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Abbott Laboratories Message Board

  • sellhi_2000 sellhi_2000 Nov 16, 2000 11:16 AM Flag

    Obsessive cost concerns cost patients

    Some of Abbott's patented drugs aren't moving
    well because of obsessive cost

    Concerns by whom? This is where the buck gets passed.
    Pharmacies, overly concerned with budgets, assert
    "indications" to thwart physicians'(the brave ones) efforts to
    use drugs "off label", even when they know, or at
    least suspect, these efforts save lives. Physician
    income is penalized when costs of care exceed "fixed
    reimbursement" payments, so doctors settle for cheaper,lower
    quality regimens. Both doctors and pharmacies justify
    their rejection of better drugs by demanding "outcome
    studies" they know either a) drug companies can't afford
    or b) are impossible to conduct. Medicine as art has
    not just taken a back seat to medicine as science,
    it's been put in the trunk.

    Without patent
    protections, new drugs won't get developed. Without
    market-based economies, no one can afford them.

    solution is a return to fee for services rendered
    arrangement wherein individual insurance companies offer
    whatever policies they want, giving consumers choice, and
    doctors decide what drugs to use. Uncovered costs are
    passed on the patient, pure and simple.

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    • Sellhi 2000, I agree with everything you said.
      Problem is when the cost is passed on to the patient and
      the patient is less than wealthy, (given the
      prevailing wind in Congress) the taxpayer will end up with
      the bill.

      When the politicians decry the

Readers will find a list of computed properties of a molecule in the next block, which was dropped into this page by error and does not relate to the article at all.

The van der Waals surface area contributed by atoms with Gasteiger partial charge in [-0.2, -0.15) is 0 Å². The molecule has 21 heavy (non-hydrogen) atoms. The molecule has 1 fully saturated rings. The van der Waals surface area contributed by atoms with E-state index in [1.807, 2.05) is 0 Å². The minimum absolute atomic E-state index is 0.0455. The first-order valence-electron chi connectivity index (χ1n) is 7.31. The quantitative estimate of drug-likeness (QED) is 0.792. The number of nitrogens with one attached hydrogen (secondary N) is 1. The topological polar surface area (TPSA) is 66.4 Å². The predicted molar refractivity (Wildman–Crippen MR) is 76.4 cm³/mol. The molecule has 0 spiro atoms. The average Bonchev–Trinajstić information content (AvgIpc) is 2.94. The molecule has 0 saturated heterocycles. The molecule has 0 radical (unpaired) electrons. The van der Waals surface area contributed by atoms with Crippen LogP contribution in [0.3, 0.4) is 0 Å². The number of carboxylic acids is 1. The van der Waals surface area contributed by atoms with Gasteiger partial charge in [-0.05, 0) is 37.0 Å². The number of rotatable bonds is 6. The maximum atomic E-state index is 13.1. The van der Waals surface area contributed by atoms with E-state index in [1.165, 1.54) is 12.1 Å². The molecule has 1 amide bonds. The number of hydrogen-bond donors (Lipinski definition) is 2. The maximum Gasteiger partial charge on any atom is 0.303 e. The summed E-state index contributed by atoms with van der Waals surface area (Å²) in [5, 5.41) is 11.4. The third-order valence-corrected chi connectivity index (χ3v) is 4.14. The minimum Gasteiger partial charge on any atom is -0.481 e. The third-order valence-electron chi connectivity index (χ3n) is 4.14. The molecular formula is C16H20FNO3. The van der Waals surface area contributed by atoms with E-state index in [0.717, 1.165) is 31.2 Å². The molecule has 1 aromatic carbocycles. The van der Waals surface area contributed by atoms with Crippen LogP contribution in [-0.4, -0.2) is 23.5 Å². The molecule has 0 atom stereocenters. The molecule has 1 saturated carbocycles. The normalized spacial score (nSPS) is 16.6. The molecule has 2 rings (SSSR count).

rising cost of prescriptions for the elderly, they
      conveniently forget the reason drugs represent an ever
      increasing percent of elderly health care costs. There are
      dozens of new drugs coming on the market every year that
      can offer a better quality of life for the elderly.
      Naturally, when you buy more drugs that are newer and better
      than what was available before, you spend more money.
      People are taking more drugs today than they did
      yesterday because more drugs are available today than
      yesterday. Doesn't take a genius to figure out why dollars
      spent on drugs are increasing. Everyone wants to live
      better or healthier. Better living through chemistry!

      • 2 Replies to herestothebulls
      • One more thing. Losses associated with patients
        who don't pay (America has no debtors' prisons) would
        be built into the costs of care. Hospitals refusing
        indigents would be subject to public opprobrium, perhaps
        even boycotts. We reached that point back in 1988 when
        reports of refused service started surfacing. The problem
        would have taken care of itself but leftist liberals
        co-opted the issue before free-market social forces could
        close the wounds. Government involvement has been
        growing ever since. Let's hope Bush gets elected so we
        can scale it back.

      • Yes, even under a fee for service system there
        would be a safety net for the truly needy; Medicare
        wouldn't completely go away. But first, the bill goes to
        the patient, who then gets means tested for
        reimbursement. Far more people than just the "less than wealthy"
        wouldn't qualify. How and where do you draw the line? Let
        the legislatures figure that out. The lower the
        threshold, the more creative insurance companies can become
        to enable even people of marginal means to own
        insurance. Would these people have to sacrifice something?
        Probably. Instead of a $400 fancy car payment, they might
        instead choose to be insured. But they'd have the freedom
        to choose instead of being FORCED to be part of a
        taxpayer pool.

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